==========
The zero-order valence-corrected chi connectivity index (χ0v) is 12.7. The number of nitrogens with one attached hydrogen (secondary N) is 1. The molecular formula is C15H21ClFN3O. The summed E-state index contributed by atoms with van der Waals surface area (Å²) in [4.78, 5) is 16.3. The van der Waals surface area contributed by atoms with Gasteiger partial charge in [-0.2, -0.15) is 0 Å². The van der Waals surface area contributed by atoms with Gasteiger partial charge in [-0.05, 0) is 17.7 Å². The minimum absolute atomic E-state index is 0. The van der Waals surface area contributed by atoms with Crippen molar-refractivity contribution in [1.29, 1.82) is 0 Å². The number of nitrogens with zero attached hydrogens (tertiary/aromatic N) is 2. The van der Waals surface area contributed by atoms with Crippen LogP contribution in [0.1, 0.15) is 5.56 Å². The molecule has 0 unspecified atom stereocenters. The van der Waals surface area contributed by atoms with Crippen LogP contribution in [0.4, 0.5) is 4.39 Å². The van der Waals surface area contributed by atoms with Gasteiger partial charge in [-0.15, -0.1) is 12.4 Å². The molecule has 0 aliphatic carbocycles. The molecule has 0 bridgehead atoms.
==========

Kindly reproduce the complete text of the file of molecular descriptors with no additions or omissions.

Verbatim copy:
The zero-order valence-corrected chi connectivity index (χ0v) is 12.7. The number of nitrogens with one attached hydrogen (secondary N) is 1. The molecular formula is C15H21ClFN3O. The summed E-state index contributed by atoms with van der Waals surface area (Å²) in [4.78, 5) is 16.3. The van der Waals surface area contributed by atoms with Gasteiger partial charge in [-0.2, -0.15) is 0 Å². The van der Waals surface area contributed by atoms with Gasteiger partial charge in [-0.05, 0) is 17.7 Å². The minimum absolute atomic E-state index is 0. The van der Waals surface area contributed by atoms with Crippen molar-refractivity contribution in [1.29, 1.82) is 0 Å². The number of nitrogens with zero attached hydrogens (tertiary/aromatic N) is 2. The van der Waals surface area contributed by atoms with Crippen LogP contribution in [0.1, 0.15) is 5.56 Å². The molecule has 0 unspecified atom stereocenters. The van der Waals surface area contributed by atoms with Crippen LogP contribution in [0.4, 0.5) is 4.39 Å². The van der Waals surface area contributed by atoms with Gasteiger partial charge in [-0.15, -0.1) is 12.4 Å². The molecule has 0 aliphatic carbocycles. The molecule has 0 bridgehead atoms.